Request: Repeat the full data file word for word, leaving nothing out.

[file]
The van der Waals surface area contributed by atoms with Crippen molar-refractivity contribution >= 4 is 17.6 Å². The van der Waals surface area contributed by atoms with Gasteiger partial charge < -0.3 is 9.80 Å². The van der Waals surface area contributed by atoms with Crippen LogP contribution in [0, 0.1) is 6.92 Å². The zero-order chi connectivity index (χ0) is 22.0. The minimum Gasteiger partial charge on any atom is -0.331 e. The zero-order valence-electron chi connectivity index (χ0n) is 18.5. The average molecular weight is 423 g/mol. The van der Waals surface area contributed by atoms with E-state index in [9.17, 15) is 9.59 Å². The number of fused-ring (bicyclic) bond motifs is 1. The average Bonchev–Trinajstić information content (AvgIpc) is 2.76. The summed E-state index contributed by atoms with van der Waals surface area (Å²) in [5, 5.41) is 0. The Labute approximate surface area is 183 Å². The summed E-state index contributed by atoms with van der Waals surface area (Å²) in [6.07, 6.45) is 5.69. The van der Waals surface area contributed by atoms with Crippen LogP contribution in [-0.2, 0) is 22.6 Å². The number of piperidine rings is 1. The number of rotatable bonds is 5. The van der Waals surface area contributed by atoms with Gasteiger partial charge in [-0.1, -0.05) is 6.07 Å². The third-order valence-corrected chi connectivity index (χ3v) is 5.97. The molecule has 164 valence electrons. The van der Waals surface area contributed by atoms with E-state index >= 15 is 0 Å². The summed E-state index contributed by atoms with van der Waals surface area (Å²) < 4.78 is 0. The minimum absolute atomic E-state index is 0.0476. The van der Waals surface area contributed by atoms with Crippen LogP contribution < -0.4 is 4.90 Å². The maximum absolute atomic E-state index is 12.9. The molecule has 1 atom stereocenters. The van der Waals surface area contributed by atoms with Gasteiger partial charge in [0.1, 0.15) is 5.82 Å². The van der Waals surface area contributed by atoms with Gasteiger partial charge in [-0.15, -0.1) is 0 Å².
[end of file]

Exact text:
The van der Waals surface area contributed by atoms with Crippen molar-refractivity contribution >= 4 is 17.6 Å². The van der Waals surface area contributed by atoms with Gasteiger partial charge < -0.3 is 9.80 Å². The van der Waals surface area contributed by atoms with Crippen LogP contribution in [0, 0.1) is 6.92 Å². The zero-order chi connectivity index (χ0) is 22.0. The minimum Gasteiger partial charge on any atom is -0.331 e. The zero-order valence-electron chi connectivity index (χ0n) is 18.5. The average molecular weight is 423 g/mol. The van der Waals surface area contributed by atoms with E-state index in [9.17, 15) is 9.59 Å². The number of fused-ring (bicyclic) bond motifs is 1. The average Bonchev–Trinajstić information content (AvgIpc) is 2.76. The summed E-state index contributed by atoms with van der Waals surface area (Å²) in [5, 5.41) is 0. The Labute approximate surface area is 183 Å². The summed E-state index contributed by atoms with van der Waals surface area (Å²) in [6.07, 6.45) is 5.69. The van der Waals surface area contributed by atoms with Crippen LogP contribution in [-0.2, 0) is 22.6 Å². The number of piperidine rings is 1. The number of rotatable bonds is 5. The van der Waals surface area contributed by atoms with Gasteiger partial charge in [-0.1, -0.05) is 6.07 Å². The third-order valence-corrected chi connectivity index (χ3v) is 5.97. The molecule has 164 valence electrons. The van der Waals surface area contributed by atoms with E-state index >= 15 is 0 Å². The summed E-state index contributed by atoms with van der Waals surface area (Å²) < 4.78 is 0. The minimum absolute atomic E-state index is 0.0476. The van der Waals surface area contributed by atoms with Crippen LogP contribution < -0.4 is 4.90 Å². The maximum absolute atomic E-state index is 12.9. The molecule has 1 atom stereocenters. The van der Waals surface area contributed by atoms with Gasteiger partial charge in [0.1, 0.15) is 5.82 Å². The van der Waals surface area contributed by atoms with Gasteiger partial charge in [-0.15, -0.1) is 0 Å².